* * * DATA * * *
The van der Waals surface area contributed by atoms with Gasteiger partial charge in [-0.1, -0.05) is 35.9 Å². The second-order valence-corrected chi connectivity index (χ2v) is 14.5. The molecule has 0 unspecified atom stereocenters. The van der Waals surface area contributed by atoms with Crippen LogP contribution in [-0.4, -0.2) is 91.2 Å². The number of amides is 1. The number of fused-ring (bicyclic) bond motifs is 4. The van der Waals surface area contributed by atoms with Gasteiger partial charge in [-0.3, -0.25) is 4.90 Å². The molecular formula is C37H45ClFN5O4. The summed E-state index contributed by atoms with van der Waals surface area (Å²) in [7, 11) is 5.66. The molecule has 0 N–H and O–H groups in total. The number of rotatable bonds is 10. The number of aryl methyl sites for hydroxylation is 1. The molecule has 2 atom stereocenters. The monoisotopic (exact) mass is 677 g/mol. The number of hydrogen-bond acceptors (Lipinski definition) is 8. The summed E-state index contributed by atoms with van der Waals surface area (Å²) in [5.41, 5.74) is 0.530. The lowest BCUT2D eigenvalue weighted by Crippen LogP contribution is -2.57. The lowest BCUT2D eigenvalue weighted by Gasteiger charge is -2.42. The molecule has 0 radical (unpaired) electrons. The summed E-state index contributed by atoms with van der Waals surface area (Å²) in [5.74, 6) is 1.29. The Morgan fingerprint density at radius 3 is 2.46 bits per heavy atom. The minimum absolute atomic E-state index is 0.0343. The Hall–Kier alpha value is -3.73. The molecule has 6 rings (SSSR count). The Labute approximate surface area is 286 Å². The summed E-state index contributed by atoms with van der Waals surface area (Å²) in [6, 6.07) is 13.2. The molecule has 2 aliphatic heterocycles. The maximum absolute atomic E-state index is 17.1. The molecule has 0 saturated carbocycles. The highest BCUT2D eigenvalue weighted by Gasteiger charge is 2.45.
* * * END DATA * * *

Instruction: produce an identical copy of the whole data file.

The van der Waals surface area contributed by atoms with Gasteiger partial charge in [-0.1, -0.05) is 35.9 Å². The second-order valence-corrected chi connectivity index (χ2v) is 14.5. The molecule has 0 unspecified atom stereocenters. The van der Waals surface area contributed by atoms with Crippen LogP contribution in [-0.4, -0.2) is 91.2 Å². The number of amides is 1. The number of fused-ring (bicyclic) bond motifs is 4. The van der Waals surface area contributed by atoms with Gasteiger partial charge in [-0.3, -0.25) is 4.90 Å². The molecular formula is C37H45ClFN5O4. The summed E-state index contributed by atoms with van der Waals surface area (Å²) in [7, 11) is 5.66. The molecule has 0 N–H and O–H groups in total. The number of rotatable bonds is 10. The number of aryl methyl sites for hydroxylation is 1. The molecule has 2 atom stereocenters. The monoisotopic (exact) mass is 677 g/mol. The number of hydrogen-bond acceptors (Lipinski definition) is 8. The summed E-state index contributed by atoms with van der Waals surface area (Å²) in [5.41, 5.74) is 0.530. The lowest BCUT2D eigenvalue weighted by Crippen LogP contribution is -2.57. The lowest BCUT2D eigenvalue weighted by Gasteiger charge is -2.42. The molecule has 0 radical (unpaired) electrons. The summed E-state index contributed by atoms with van der Waals surface area (Å²) in [5.74, 6) is 1.29. The Morgan fingerprint density at radius 3 is 2.46 bits per heavy atom. The minimum absolute atomic E-state index is 0.0343. The Hall–Kier alpha value is -3.73. The molecule has 6 rings (SSSR count). The Labute approximate surface area is 286 Å². The summed E-state index contributed by atoms with van der Waals surface area (Å²) in [6, 6.07) is 13.2. The molecule has 2 aliphatic heterocycles. The maximum absolute atomic E-state index is 17.1. The molecule has 0 saturated carbocycles. The highest BCUT2D eigenvalue weighted by Gasteiger charge is 2.45.